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illustration Alluvium



Part of speech: noun

Origin: Latin, 17th century


A deposit of clay, silt, sand, and gravel left by flowing streams in a river valley or delta, typically producing fertile soil.

Examples of Alluvium in a sentence

"Thanks to a layer of alluvium covering the ground, the valley was easy to walk through."

"Soil full of alluvium makes a fantastic garden."

About Alluvium

“Alluvium” is based on the Latin “alluvius,” meaning “washed against.”

Did you Know?

Alluvial deposits are sediments that are moved around and left behind by rivers. Often, “alluvium” refers to existing deposits of silt, sand, clay, and gravel left long ago by water that no longer exists where it once did. But the sediments can also appear with seasonal shifting river currents, and be filled with nutrients. The nutrient-rich soil will be distributed to areas downstream by the river current.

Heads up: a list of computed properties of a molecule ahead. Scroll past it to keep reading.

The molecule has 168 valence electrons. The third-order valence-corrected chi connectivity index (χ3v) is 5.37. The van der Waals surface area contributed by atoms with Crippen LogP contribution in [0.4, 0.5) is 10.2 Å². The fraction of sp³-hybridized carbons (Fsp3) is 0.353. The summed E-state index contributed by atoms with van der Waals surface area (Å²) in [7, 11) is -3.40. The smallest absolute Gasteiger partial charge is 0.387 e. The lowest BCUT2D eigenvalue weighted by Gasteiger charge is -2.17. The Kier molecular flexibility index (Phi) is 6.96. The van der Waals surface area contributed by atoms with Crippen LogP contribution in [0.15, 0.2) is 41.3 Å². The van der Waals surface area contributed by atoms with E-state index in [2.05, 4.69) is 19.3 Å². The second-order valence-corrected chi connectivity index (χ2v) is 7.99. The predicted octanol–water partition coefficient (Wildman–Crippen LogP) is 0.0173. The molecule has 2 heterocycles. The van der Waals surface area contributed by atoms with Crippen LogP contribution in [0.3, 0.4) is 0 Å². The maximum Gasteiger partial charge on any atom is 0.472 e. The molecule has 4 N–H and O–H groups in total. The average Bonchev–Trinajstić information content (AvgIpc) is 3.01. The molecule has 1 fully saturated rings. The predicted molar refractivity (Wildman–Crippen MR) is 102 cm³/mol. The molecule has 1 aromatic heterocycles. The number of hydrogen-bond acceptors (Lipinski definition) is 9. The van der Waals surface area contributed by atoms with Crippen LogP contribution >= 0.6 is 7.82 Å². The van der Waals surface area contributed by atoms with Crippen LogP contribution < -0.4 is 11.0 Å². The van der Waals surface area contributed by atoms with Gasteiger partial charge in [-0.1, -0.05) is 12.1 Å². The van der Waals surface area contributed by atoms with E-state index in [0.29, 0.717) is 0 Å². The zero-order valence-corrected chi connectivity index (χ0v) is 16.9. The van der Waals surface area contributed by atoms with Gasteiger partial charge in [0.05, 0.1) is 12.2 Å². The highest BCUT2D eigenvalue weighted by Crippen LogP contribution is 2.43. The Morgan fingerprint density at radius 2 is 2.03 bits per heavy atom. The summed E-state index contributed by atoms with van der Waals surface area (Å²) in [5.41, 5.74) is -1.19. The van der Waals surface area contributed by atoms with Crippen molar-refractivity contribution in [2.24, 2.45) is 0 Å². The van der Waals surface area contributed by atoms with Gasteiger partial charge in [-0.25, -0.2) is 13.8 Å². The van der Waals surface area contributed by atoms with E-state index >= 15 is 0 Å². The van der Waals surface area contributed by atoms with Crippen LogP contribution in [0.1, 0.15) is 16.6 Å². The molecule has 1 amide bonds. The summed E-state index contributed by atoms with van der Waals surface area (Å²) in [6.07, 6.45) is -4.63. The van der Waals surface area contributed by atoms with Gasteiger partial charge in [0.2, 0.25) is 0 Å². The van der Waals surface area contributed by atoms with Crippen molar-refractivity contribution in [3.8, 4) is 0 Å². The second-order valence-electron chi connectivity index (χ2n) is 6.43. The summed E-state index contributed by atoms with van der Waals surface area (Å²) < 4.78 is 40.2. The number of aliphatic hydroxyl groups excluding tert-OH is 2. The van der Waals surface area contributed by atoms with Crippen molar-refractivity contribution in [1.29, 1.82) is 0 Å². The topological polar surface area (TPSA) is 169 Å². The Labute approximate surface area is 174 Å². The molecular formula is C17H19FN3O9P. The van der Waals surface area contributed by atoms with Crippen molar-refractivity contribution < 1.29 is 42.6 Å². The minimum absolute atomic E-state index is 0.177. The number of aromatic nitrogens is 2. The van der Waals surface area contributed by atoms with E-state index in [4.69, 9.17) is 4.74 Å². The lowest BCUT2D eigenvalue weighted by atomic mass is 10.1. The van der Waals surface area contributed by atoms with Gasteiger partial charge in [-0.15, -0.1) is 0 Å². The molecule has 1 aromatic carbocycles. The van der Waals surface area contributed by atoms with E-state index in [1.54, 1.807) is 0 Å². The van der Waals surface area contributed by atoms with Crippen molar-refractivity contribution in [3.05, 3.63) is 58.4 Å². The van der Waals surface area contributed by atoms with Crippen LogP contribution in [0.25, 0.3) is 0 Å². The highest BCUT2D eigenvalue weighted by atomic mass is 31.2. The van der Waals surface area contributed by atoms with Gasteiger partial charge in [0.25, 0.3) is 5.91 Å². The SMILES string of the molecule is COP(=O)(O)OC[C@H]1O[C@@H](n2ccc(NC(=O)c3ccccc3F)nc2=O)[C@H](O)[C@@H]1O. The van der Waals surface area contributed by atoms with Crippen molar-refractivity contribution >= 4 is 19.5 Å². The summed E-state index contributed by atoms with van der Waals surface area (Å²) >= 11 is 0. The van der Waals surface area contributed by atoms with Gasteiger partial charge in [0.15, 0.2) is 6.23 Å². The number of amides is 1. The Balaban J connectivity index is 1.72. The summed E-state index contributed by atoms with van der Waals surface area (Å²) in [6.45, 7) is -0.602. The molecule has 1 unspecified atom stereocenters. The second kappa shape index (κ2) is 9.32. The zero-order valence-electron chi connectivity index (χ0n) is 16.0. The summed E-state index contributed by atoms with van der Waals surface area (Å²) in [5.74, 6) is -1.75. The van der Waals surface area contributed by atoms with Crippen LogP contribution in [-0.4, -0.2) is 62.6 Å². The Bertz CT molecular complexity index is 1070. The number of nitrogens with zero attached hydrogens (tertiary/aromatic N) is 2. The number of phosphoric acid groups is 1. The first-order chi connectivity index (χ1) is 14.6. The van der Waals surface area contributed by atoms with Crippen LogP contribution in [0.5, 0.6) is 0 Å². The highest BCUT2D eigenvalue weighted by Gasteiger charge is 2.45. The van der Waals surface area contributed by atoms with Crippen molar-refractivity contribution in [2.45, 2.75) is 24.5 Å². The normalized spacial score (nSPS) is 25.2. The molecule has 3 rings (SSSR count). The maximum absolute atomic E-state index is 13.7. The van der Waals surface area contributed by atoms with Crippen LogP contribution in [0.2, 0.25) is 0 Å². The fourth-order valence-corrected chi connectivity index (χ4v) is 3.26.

illustration Alluvium

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